OneNote - The Hidden Treasure
Many years have passed since I began my journey to go paperless, both personally and professionally. It has been like getting into a fitness routine. The hardest part was getting started. However, once I began to see the benefits of my efforts, the journey transitioned from a challenge to a very positive experience. However, there was always that last mile that was nagging me. What I mean is that it felt like I had ended up with personal silos of information. Email messages remained in Outlook, letters and correspondence remained in Word, spreadsheets remained in Excel and so on.Then I discovered OneNote. I had seen the OneNote icon in my Office applications menu for a few years before I began to explore it. That is when everything changed for me.
OneNote is included in the MS Office suite, so if you use Office, then you already have access to the OneNote application. I like to describe OneNote as my document desktop. I now have a place where I can combine direct access to all of the emails, appointments, documents, spreadsheets, PowerPoints, websites, etc. that relate to a specific project, customer or event. OneNote has enabled me to tear down my information silos. Or, maybe it is more efficiently described as my personal drone that provides me with a bird's eye view of the information in my silos, with the ability to swoop in and access the information I need. If you have not taken the time to explore the OneNote application yet, follow me on this brief tour and give it a try. You won’t be disappointed.
A picture is worth a thousand words.
Let's take a quick tour of the OneNote interface. It starts with creating a notebook. You can create as many notebooks as you want. You can also share access to a notebook with others, as long as the notebook is stored on a shared access file server or in the cloud. In the picture above, my notebook example is named "CPAs for Athletes, LLC." Within the notebook, you create sections to organize your content. Think of these as being similar to dividers in a three-ring binder. On the right-hand side, you will see a list of page titles. You can create as many pages within a specific section as you want. The title of the page above is "Revenue Projections." You can drag and drop a page title to rearrange the sequence if desired. The final component is called a "container." You can have as many containers as you need on a page and you can use drag and drop to place them anywhere on the page. In the example above I have a container with the revenue projection spreadsheet. This model of organizing your OneNote content makes it extremely efficient for organizing all of your information for quick retrieval.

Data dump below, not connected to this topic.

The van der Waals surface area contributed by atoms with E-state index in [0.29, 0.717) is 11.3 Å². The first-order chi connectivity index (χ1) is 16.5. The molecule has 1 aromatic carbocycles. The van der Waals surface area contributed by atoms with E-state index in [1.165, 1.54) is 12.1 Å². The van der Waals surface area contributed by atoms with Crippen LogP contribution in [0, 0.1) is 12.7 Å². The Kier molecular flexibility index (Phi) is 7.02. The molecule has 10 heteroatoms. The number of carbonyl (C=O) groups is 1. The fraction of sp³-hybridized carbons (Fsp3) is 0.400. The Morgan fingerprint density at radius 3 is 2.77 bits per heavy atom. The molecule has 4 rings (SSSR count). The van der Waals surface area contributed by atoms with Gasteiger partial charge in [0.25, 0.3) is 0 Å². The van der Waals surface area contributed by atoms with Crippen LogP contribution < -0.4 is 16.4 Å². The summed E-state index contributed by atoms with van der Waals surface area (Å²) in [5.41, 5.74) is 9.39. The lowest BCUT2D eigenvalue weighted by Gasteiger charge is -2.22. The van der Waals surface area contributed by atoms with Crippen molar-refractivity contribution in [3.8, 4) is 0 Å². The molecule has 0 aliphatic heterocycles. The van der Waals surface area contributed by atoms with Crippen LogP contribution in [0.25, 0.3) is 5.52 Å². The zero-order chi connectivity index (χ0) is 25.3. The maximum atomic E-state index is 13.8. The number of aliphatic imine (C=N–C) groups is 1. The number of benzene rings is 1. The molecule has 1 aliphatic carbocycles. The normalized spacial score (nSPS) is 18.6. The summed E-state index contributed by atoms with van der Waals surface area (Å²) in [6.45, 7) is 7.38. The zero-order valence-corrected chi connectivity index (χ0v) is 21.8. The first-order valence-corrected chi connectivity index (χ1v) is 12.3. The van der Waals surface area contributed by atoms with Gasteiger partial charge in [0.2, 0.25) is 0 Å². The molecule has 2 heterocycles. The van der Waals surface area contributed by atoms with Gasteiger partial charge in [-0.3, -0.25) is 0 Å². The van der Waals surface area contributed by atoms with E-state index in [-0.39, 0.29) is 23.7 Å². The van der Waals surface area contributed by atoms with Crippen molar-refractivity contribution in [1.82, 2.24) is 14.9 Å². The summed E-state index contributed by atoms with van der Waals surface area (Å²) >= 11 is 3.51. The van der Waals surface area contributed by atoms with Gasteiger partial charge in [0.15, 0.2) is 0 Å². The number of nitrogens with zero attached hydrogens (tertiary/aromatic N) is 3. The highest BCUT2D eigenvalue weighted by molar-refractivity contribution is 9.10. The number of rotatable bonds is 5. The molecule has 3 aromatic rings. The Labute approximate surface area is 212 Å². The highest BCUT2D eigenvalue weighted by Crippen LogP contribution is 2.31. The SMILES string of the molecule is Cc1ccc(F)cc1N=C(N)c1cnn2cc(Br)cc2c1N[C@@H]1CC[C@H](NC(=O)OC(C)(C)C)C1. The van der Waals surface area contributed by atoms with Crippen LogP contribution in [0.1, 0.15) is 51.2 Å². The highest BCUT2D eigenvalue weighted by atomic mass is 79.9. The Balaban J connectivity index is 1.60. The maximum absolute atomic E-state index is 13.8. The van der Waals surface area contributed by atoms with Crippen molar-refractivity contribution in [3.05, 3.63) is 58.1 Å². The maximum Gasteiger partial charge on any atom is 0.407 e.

The feature that drives the value of OneNote is the wide variety of content types that you can insert into OneNote. The screenshot below of the insert ribbon gives you a sense of the options.
As you can see, you can insert just about any content you can imagine. You can also use the File Attachment button to create a direct link to any file. For example, you may want to reference a PDF file in your notes. The hyperlink will launch Adobe Acrobat (or whatever PDF viewer you use) and open the file from within OneNote. The File Printout button lets you print from ANY application directly to a OneNote page. A good example is if you have an A/R aging report you want to use to make collection calls. Print the report to OneNote, and then the caller can annotate the report based upon the results. It's very easy and very practical.
There is so much more you can do with OneNote. If want to learn about every OneNote nook and cranny feature, I recommend you attend our webinar titled OneNote - Mastering Organization of Your Notes & Correspondence.
Get started with OneNote today - you will be happy you did.